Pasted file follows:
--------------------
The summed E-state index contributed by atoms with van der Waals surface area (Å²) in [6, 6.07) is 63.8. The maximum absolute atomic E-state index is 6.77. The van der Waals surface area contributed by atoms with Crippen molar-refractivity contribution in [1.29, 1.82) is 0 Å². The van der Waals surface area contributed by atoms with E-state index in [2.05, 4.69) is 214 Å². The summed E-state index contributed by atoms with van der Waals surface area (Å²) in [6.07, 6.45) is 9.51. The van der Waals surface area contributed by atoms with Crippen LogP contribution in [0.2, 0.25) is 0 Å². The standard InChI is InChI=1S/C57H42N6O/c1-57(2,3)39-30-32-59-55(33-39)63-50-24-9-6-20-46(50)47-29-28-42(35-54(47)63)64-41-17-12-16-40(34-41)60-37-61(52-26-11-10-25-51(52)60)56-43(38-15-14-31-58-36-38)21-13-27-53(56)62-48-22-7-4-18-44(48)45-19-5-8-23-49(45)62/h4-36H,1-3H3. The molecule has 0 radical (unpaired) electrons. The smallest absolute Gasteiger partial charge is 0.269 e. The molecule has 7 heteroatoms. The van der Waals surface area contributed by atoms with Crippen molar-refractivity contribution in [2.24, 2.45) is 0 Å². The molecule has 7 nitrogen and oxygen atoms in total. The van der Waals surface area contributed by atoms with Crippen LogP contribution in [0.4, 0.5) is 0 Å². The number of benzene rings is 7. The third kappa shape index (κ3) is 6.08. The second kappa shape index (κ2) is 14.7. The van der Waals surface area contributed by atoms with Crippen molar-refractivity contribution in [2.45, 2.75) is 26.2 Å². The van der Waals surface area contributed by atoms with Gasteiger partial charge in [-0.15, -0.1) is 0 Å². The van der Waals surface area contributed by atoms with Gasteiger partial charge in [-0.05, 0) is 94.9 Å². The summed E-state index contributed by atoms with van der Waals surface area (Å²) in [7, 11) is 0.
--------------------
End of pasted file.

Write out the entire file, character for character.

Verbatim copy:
The summed E-state index contributed by atoms with van der Waals surface area (Å²) in [6, 6.07) is 63.8. The maximum absolute atomic E-state index is 6.77. The van der Waals surface area contributed by atoms with Crippen molar-refractivity contribution in [1.29, 1.82) is 0 Å². The van der Waals surface area contributed by atoms with E-state index in [2.05, 4.69) is 214 Å². The summed E-state index contributed by atoms with van der Waals surface area (Å²) in [6.07, 6.45) is 9.51. The van der Waals surface area contributed by atoms with Crippen LogP contribution in [0.2, 0.25) is 0 Å². The standard InChI is InChI=1S/C57H42N6O/c1-57(2,3)39-30-32-59-55(33-39)63-50-24-9-6-20-46(50)47-29-28-42(35-54(47)63)64-41-17-12-16-40(34-41)60-37-61(52-26-11-10-25-51(52)60)56-43(38-15-14-31-58-36-38)21-13-27-53(56)62-48-22-7-4-18-44(48)45-19-5-8-23-49(45)62/h4-36H,1-3H3. The molecule has 0 radical (unpaired) electrons. The smallest absolute Gasteiger partial charge is 0.269 e. The molecule has 7 heteroatoms. The van der Waals surface area contributed by atoms with Crippen molar-refractivity contribution in [2.24, 2.45) is 0 Å². The molecule has 7 nitrogen and oxygen atoms in total. The van der Waals surface area contributed by atoms with Crippen LogP contribution in [0.4, 0.5) is 0 Å². The number of benzene rings is 7. The third kappa shape index (κ3) is 6.08. The second kappa shape index (κ2) is 14.7. The van der Waals surface area contributed by atoms with Crippen molar-refractivity contribution in [2.45, 2.75) is 26.2 Å². The van der Waals surface area contributed by atoms with Gasteiger partial charge in [-0.15, -0.1) is 0 Å². The van der Waals surface area contributed by atoms with Gasteiger partial charge in [-0.05, 0) is 94.9 Å². The summed E-state index contributed by atoms with van der Waals surface area (Å²) in [7, 11) is 0.